Along with clearing out clutter and excess furniture, it’s also a good idea to have your seller spruce up the property overall. They don’t have to make massive changes. Small things, like replacing rusty faucets or doorknobs, can go a long way towards making a home stand out in a crowded market.

  1. Work with a Stager (or Stage It Yourself)

If you want to take a listing from “ho-hum” to “wow, let’s buy this today!” consider hiring a stager. The services of a stager might even be something you consider offering sellers who decide to hire you, to make your services more appealing. If you’ve got a good eye, you might even be able to provide staging services yourself without having to hire an additional person.

According to the 2017 Profile of Home Staging from the National Association of Realtors, 39 percent of seller’s agents stated that staging a home reduced the amount of time it spent on the market. Nearly 30 percent of seller’s agents noted an increase in the amount offered by buyers when a home was staged.

  1. Have a Home Inspection

Although many people assume that the onus is on the buyer to schedule a home inspection before closing on a property, an inspection can also benefit a seller. To give your listing an edge in a competitive market, it’s a good idea to encourage your seller to schedule a pre-inspection.

4 Fix Issues

A pre-listing home inspection can do two things. First, it puts the seller’s mind at ease, as they can identify and fix any issues with the home before it goes on the market. An inspection includes checking 1,600 different areas of a house. With so many areas and small details, there’s a lot that can go wrong. Having the inspection will let a seller know what they should fix or if the price of the home should be reduced to reflect the issues the house has.

Scheduling an inspection before the house goes on the market also gives the seller time to fix any problems. Usually, when a buyer-sponsored home inspection reveals an issue, the seller doesn’t have much time to research contractors or come up with a way to fix the problem. They need to act quickly and make a decision, or else the buyer will walk. When there are multiple homes for every buyer out there, that’s the last thing you want to happen.

A pre-listing inspection can also help a seller see the bigger picture. For example, they might think that the problem is a leaky faucet or a faulty toilet, when the problem is something bigger, such as an issue with the septic system. Having an inspection initially can help a seller save money and tackle the problem itself, rather than the symptoms.

If a seller does decide to have an inspection before listing the home, remind them of the disclosure rules in your state. In Pennsylvania, for example, sellers need to disclose all known defects of a house to a buyer if those defects can’t be easily observed. In Maryland, sellers can either make a disclaimer about the home’s condition or disclose known defects to buyers.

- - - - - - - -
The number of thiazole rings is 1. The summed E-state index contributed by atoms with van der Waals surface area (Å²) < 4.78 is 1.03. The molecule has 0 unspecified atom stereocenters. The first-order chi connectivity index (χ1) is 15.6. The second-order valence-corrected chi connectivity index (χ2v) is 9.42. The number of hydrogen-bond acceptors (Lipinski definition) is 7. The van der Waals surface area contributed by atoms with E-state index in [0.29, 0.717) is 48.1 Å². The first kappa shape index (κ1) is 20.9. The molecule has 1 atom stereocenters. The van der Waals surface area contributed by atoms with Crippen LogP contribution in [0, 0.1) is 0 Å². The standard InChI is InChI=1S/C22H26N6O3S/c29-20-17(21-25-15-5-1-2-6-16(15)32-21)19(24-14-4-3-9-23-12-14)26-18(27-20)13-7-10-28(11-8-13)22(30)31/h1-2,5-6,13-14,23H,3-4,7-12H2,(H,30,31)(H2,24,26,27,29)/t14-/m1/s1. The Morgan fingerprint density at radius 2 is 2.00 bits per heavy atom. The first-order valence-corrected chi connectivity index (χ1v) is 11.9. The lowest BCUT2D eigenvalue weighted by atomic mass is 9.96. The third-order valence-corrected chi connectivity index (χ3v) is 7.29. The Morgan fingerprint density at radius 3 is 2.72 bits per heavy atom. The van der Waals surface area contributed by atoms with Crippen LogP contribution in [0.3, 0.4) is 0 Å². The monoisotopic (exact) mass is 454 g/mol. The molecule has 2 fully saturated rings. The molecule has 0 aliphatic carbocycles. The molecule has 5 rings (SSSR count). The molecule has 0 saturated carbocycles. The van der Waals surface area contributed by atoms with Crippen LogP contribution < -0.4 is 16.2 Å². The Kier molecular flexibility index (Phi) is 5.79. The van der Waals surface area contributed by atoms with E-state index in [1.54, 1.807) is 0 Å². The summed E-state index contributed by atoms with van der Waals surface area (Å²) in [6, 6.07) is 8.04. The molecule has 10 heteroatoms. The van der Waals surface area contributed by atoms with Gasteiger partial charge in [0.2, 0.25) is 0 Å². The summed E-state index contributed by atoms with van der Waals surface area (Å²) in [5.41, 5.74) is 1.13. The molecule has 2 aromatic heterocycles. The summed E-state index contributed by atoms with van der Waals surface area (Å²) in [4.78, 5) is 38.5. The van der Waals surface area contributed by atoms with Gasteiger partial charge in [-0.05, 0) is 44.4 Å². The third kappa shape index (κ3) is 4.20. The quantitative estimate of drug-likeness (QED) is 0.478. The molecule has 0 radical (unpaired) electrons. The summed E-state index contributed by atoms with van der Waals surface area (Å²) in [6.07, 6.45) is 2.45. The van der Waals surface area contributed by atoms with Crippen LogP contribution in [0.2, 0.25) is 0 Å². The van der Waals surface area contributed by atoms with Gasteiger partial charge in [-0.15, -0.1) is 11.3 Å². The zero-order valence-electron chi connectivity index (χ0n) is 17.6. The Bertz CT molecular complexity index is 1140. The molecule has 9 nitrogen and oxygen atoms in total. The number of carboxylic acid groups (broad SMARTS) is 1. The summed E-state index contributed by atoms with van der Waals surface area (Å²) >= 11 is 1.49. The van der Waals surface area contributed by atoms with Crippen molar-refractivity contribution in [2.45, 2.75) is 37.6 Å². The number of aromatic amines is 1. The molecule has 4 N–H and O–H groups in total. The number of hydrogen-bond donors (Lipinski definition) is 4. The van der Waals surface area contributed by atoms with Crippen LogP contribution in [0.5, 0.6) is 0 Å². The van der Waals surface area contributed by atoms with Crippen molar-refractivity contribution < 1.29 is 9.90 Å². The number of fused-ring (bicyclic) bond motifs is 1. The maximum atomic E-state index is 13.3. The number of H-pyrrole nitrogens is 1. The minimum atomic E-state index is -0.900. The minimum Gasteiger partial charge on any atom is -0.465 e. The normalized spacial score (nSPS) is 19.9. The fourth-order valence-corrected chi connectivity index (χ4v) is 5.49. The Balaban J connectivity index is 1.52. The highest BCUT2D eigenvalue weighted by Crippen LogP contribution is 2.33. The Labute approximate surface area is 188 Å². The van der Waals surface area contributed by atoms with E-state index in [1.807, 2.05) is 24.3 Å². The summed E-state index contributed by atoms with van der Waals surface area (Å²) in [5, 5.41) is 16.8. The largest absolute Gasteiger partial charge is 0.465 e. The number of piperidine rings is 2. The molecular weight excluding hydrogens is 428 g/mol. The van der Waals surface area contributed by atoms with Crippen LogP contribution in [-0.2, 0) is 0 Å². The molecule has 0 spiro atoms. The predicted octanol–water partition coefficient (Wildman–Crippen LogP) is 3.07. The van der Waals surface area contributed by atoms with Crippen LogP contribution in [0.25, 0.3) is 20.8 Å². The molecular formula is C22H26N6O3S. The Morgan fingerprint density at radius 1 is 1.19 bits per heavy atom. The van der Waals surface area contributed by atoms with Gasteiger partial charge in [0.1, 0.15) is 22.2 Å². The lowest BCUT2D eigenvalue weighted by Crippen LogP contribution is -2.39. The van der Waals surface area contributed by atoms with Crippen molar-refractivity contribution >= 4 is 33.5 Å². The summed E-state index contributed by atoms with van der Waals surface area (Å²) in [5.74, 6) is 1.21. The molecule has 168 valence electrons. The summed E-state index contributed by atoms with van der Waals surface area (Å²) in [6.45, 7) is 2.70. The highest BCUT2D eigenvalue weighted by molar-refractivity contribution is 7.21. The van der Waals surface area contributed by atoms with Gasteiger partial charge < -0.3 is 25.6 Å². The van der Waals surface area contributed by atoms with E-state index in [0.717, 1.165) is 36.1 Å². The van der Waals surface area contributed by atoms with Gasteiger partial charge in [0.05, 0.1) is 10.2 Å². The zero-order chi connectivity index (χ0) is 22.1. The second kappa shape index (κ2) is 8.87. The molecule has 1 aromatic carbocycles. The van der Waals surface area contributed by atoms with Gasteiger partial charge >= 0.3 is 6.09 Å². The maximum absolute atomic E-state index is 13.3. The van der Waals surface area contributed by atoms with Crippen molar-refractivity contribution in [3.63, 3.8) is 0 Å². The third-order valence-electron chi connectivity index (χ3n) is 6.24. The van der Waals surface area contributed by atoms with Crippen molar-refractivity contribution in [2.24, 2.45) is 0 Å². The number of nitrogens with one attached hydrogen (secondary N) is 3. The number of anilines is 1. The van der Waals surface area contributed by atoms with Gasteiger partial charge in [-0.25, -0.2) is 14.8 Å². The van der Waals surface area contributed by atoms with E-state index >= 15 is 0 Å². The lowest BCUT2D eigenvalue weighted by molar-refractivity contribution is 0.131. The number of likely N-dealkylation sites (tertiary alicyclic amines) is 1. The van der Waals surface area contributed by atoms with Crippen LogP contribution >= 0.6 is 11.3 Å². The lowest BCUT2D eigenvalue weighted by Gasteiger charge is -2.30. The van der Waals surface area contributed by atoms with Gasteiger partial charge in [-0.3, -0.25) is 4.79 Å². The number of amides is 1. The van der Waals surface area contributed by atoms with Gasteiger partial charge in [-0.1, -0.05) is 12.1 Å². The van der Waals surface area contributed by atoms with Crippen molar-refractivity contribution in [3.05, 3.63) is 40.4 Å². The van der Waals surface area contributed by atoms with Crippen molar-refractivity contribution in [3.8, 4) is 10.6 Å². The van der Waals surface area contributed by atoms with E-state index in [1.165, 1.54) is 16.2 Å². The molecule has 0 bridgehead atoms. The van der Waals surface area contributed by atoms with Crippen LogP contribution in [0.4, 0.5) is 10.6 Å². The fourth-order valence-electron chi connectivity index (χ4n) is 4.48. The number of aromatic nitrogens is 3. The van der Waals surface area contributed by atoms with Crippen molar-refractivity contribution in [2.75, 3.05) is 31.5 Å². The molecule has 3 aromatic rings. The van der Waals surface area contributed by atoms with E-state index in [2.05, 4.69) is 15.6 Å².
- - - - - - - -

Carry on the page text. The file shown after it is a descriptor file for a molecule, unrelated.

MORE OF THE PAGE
Market, Market, Market

Once the home is prepped and ready for sale, it’s up to you as the seller’s agent to market it and make sure that potential buyers find out about the property. It’s not enough to throw up a “For Sale” sign and make sure the property appears online. You also want to make it stand out from all the other homes on the market.

Think Beyond the Open House


Although open houses give nosy neighbors and curious passersby a chance to get a peek at a property, they aren’t how most people go about buying a home. In 2014, less than 10 percent of buyers purchased a home after seeing an open house or “For Sale” sign.

Instead of relying on potential connections made during an open house, it’s useful to use your network, and that of your seller, to find buyers. For example, you can help the seller plan a “House for Sale” party and encourage him or her to invite family and friends. The goal of the party isn’t necessarily to sell the house to someone your seller knows, but to give them details and information about the property so that they can talk it up to anyone they know who’s looking to buy.

You can also use your network of real estate agents to promote the house. You probably know at least one or two agents who mainly work with buyers. Let them know about your listing and invite them to take a look. Taking a direct approach to marketing a house can help you sell it faster in a buyer’s market.

Spice Up An Online Listing

A house that’s for sale quickly finds its way to various real estate websites, such as Zillow and Trulia. While some agents seem content to put up lackluster photos and few details about the property, the more information you provide, the more appealing your listing will look to buyers.

Photography is an essential part of an online listing. Homes with high-quality, high-resolution, professional photos tend to spend about 30 fewer days on the market than listings that don’t include professional photos. Homes listed online with professional photos also tend to sell for about two percent more than those without pictures.

Remember that you don’t only have to rely on real estate websites to market your listing online. Use your social media profile to promote your listings and consider creating a website for each home you have for sale. That way, potential buyers can browse through photos and learn a lot about the property before scheduling a viewing.

Give the Buyer Bonuses

If a house still isn’t selling, here’s one last tip to help move it. Considerable having the seller offer incentives or rewards to the buyer. For example, in a buyer’s market, it’s fairly common for a seller to pay some or all of the buyer’s closing costs or to give the buyer credit for those costs.

Another way to sweeten the deal and woo buyers is to be willing to negotiate with them or offer extras. For example, you might encourage the seller to offer to pay for certain repairs or to upgrade certain features of the home before moving out. Some sellers let buyers “try before they buy” by having the buyers stay over in the home for a night or two.

What affects your bottom line the most as a real estate agent is whether or not you sold a house. Although marketing and preparing a home in a buyer’s market might cost you and the seller a bit more, that extra cost and effort will be worth it in the end when the home sells.

To learn more about the difference using professional photography in your real estate listings can make for your home sales, contact Real Estate Exposures today.